After 15 rounds of voting over four days, California Rep. Kevin McCarthy is House speaker—but at what cost?
In order to win over the 20 or so hard-right Republicans who opposed his bid—most of whom are members of the House Freedom Caucus—McCarthy agreed to several concessions that will limit his power as speaker. Among them is a new rules package that would empower the far-right faction of the Republican Party, and the House is voting on it Monday. Passage of the package, which establishes the rules that Congress will govern by for the next two years, is usually a routine procedural matter that doesn’t get much attention. But this time, it includes provisions that might dramatically change how the House works—like lowering the threshold of lawmakers needed to oust the speaker and increasing the amount of time lawmakers get to review a bill before it’s brought to the floor.
Here are all of the concessions McCarthy made that we know about so far, and how they might change the way Congress works:
It’ll be easier to boot the speaker
A single rank-and-file lawmaker from either party will now be able to force a vote on ousting the House speaker. Up to now, at least half of House Republicans needed to support the motion to trigger a vote. There are still some guardrails—when a member introduces such a resolution, the House still has the power to delay it for a short period of time or choose to refer it to a committee. If the motion to vacate does eventually make it to a floor vote, it needs only a simple majority to pass.
Far-right Republicans may get highly coveted committee assignments
The far-right Republicans holding out against McCarthy’s speakership pushed for more seats on powerful committees, which McCarthy agreed to in exchange for their support. The House Steering Committee, made up of 30 Republicans and Democrats, makes most committee assignments. When Republicans are in the majority, the House speaker holds the most power on this committee, with four votes to nominate chairs for certain committees. While official assignments aren’t all settled yet, rumors have been circulating about a handful of significant committee posts.
Big House rules changes are coming
McCarthy has also agreed to a set of House rules for the new GOP majority that would include more seats for Republican members on the powerful House Rules Committee—which governs how bills are presented to the floor. The committee decides when and if a bill can be debated and whether amendments can be allowed. It holds “the authority to do virtually anything during the course of consideration of a measure, including deeming it passed.”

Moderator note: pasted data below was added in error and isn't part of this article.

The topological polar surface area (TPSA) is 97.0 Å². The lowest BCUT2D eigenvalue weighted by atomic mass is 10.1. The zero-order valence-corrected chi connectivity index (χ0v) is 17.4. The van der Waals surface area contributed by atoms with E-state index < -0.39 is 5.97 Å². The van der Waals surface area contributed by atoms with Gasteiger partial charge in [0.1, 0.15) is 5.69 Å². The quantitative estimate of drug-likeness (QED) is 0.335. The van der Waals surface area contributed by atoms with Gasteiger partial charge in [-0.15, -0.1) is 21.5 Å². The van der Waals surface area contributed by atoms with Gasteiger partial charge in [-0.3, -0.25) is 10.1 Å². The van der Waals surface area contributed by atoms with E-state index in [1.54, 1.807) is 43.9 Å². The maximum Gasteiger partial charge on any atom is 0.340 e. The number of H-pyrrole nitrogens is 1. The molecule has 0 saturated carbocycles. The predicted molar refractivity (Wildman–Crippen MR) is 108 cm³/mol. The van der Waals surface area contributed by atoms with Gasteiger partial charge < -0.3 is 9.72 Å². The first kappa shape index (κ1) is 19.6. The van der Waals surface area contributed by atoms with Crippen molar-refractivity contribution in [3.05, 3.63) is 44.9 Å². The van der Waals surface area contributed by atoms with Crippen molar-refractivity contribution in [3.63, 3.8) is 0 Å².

Another significant change within the new rules package: How much time is required between bills being made public and when they are brought to the floor. The anti-McCarthy holdouts pushed him to allow lawmakers 72 hours to review bills before they are put on the floor—a reaction to recent Democratic-led spending packages that required quick passage and left little time for lawmakers to review before voting. (McCarthy’s support for Democrat-led spending packages was among his detractors’ motivations for opposing him as speaker.)
The debt ceiling can’t be raised—without some compromises
McCarthy has promised not to allow Congress to pass a budget resolution that includes a debt limit increase without some major cuts. That could mean we’ll see an attempt to reduce spending on Social Security and Medicare. It’s an approach that former President Barack Obama is all too familiar with.
McCarthy has also agreed to create a plan that balances the federal budget within 10 years that does not include raising taxes. He also pledged to allow spending bills to be considered under “open rules,” meaning any lawmaker can put to a vote an unlimited number of challenges and potentially gut certain pieces of legislation completely.
A new subcommittee is coming
McCarthy also agreed to establish a new subcommittee to investigate the alleged “weaponization of the FBI,” falling under the House Judiciary Committee. It would give lawmakers the power to subpoena the White House, and to access to any information shared with the House Intelligence Committee—a panel that has historically received the highest level of classified intelligence and briefings of any committee in Congress. Ohio Rep. Jim Jordan is expected to be chairman, and McCarthy would be able to name 13 members to the panel.
The proposal for this subcommittee is a direct response by hard-right Republicans to the Justice Department continuing to arrest and prosecute hundreds of rioters that breached the Capitol building on Jan. 6, 2021—plus the probes into Donald Trump’s attempt to overturn the 2020 election and the boxes of classified documents he grabbed on his way out of the White House.
More freedom in Republican primaries
The conservative anti-tax group Club for Growth agreed to endorse McCarthy for House speaker under the condition that he agrees to the rules package his Republicans opponents are pushing for—the one that would allow rank-and-file members to have amendments brought to the floor. As part of the deal, the Congressional Leadership Fund agreed not to spend any money in open-seat primaries in safe GOP districts. It’s a win for the far right because they’ll have free rein to back any candidate with less interference by the GOP establishment, but still risks moderate Republican candidates’ chances in the 2024 election cycle—since a “safe” seat can suddenly become competitive if the GOP nominee is too extreme. (Just take the red wave of 2022 that wasn’t.)